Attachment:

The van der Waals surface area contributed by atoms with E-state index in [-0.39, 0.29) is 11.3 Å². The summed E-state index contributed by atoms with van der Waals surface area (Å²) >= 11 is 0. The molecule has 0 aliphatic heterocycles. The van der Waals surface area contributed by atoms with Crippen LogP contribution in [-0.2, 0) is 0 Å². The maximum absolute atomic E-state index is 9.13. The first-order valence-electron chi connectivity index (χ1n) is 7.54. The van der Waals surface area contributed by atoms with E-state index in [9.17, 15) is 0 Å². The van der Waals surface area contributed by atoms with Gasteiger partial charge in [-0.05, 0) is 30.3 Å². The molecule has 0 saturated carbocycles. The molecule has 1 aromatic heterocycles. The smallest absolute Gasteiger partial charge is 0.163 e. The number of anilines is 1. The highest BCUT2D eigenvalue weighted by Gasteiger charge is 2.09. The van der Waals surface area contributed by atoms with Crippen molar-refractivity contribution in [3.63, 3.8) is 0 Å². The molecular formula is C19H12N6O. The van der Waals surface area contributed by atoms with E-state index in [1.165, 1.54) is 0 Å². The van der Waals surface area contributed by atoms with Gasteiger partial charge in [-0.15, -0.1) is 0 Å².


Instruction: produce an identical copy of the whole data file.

The van der Waals surface area contributed by atoms with E-state index in [-0.39, 0.29) is 11.3 Å². The summed E-state index contributed by atoms with van der Waals surface area (Å²) >= 11 is 0. The molecule has 0 aliphatic heterocycles. The van der Waals surface area contributed by atoms with Crippen LogP contribution in [-0.2, 0) is 0 Å². The maximum absolute atomic E-state index is 9.13. The first-order valence-electron chi connectivity index (χ1n) is 7.54. The van der Waals surface area contributed by atoms with E-state index in [9.17, 15) is 0 Å². The van der Waals surface area contributed by atoms with Gasteiger partial charge in [-0.05, 0) is 30.3 Å². The molecule has 0 saturated carbocycles. The molecule has 1 aromatic heterocycles. The smallest absolute Gasteiger partial charge is 0.163 e. The number of anilines is 1. The highest BCUT2D eigenvalue weighted by Gasteiger charge is 2.09. The van der Waals surface area contributed by atoms with Crippen molar-refractivity contribution in [3.63, 3.8) is 0 Å². The molecular formula is C19H12N6O. The van der Waals surface area contributed by atoms with E-state index in [1.165, 1.54) is 0 Å². The van der Waals surface area contributed by atoms with Gasteiger partial charge in [-0.15, -0.1) is 0 Å².